Not a lot of weighty business on tonight’s board agenda, but we always manage to make our meetings interesting!  The meeting began on two uplifting notes:  a Superintendent’s Resolution commemorating the Week of the Administrator and commendations to a few of our hardworking administrators; then an announcement from the Superintendent that SF Mayor Ed Lee has agreed to release the Rainy Day Fund to SFUSD for 2011-12 – a lifeline of $8 million for next year.

Then on to an earful of public comment — about an hour’s worth — from several different school communities: SF Public Montessori, Bryant, Buena Vista and Lakeshore. First up, UESF and some of the parents at SF Public Montessori are upset that several of the preschool teachers received notices that they would not be retained next year; one was relieved of duty immediately due to issues with her credential. This school has had a troubled history in its few short years in the district, partly because of strong personalities with strong opinions for and against the project, and partly because it’s just challenging–not impossible, but challenging!– to fit the Montessori philosophy into a traditional public school model. The irony is that the current group of warring parents and staff at the school all truly love the program and are committed to building a great K-5 Montessori program in San Francisco. It’s just that they differ on how this should best be done, and with whom.

Next up: a group of parents and one teacher from Bryant Elementary, one of our SIG schools that will utilize the “turnaround” model as part of its reorganization plan (the model requires, among other things, that 50 percent of the current staff at a school find new jobs within the district).  Most of the parents spoke against the turnaround strategy, and were advocating against losing any of their teachers. Others spoke in support of the principal, including the Instructional Reform Facilitator, the school’s on-site teacher coach.

After that, Buena Vista parents and staff spoke about their misgivings in the wake of poor communication and shifting plans for their planned move to Horace Mann to form a K-8 Spanish Immersion school in the Mission.  They were unhappy to learn that 6th graders would be admitted to the school’s GE strand for 2011-12, having been under the impression that only 7th and 8th grade GE students would remain at the school next year; BV families are also upset to learn that the leadership of the new school remains in flux, subject to an open hiring process that will commence this month (many had hoped that the current principal of Buena Vista would automatically move into the leadership position at the new site, but the Board and Superintendent have decided that the fairest thing would be to conduct an interview process as we would for any other school community).  As it stands, the current Assistant Principal at Horace Mann, Adelina Aramburo (formerly the principal of Cesar Chavez ES, another SIG school!) will lead a planning team made up of staff and parents from each school, and will manage the transition until a site leadership team is selected.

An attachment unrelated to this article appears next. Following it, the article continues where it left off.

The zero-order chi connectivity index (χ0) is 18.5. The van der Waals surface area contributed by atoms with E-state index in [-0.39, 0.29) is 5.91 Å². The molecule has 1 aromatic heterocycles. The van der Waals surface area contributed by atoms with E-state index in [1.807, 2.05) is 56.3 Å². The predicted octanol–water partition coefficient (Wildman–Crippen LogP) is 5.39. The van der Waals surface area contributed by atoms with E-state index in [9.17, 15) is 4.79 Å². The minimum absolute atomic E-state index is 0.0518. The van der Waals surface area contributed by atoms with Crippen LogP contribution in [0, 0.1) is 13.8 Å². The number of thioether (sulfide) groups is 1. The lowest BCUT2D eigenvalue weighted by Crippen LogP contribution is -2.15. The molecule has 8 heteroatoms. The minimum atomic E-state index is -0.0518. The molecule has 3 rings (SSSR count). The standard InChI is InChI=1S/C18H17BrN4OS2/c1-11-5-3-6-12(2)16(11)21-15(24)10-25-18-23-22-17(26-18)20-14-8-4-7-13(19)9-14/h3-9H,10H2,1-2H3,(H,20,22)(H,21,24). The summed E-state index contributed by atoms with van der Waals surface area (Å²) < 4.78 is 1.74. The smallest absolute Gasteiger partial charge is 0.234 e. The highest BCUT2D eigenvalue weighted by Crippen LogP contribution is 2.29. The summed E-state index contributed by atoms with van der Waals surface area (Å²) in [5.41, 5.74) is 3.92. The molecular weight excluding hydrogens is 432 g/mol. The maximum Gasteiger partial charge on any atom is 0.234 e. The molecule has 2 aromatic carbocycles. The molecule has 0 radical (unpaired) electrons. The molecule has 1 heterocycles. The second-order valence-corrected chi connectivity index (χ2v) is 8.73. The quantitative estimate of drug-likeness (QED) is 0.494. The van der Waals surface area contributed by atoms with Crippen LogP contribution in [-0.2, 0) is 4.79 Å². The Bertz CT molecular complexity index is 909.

Finally, Lakeshore parents came to express their unhappiness that their school would feed into Denman MS under the revised proposal for the middle school feeder plan. They have a point in that Denman is  further from their school than Aptos or Giannini, but I was a little put off when one parent said it didn’t feel “equitable” to be sent to Denman rather than Aptos or Hoover or A.P. Giannini. Equitable to whom? Her point, of course, was that the offerings of various schools differ. They do — the most obvious difference between middle schools being the presence or absence of a GATE or Honors track (it’s arguable whether that presence or absence is the most important difference, however).  Lick and Denman both do not have an Honors track, while Presidio, Hoover, A.P. Giannini, Aptos, Marina and Roosevelt all do (I am not sure about the status of an Honors track at Everett, Francisco, Horace Mann, Vis Valley or Martin Luther King — some of these schools are extremely under-enrolled, and it’s hard to support two tracks in that situation).  It’s late, and I don’t want to write a treatise on the subject, but I do think we are long overdue for a discussion about the role of Honors classes in this district (not to mention the sham that GATE is in elementary school, but I digress).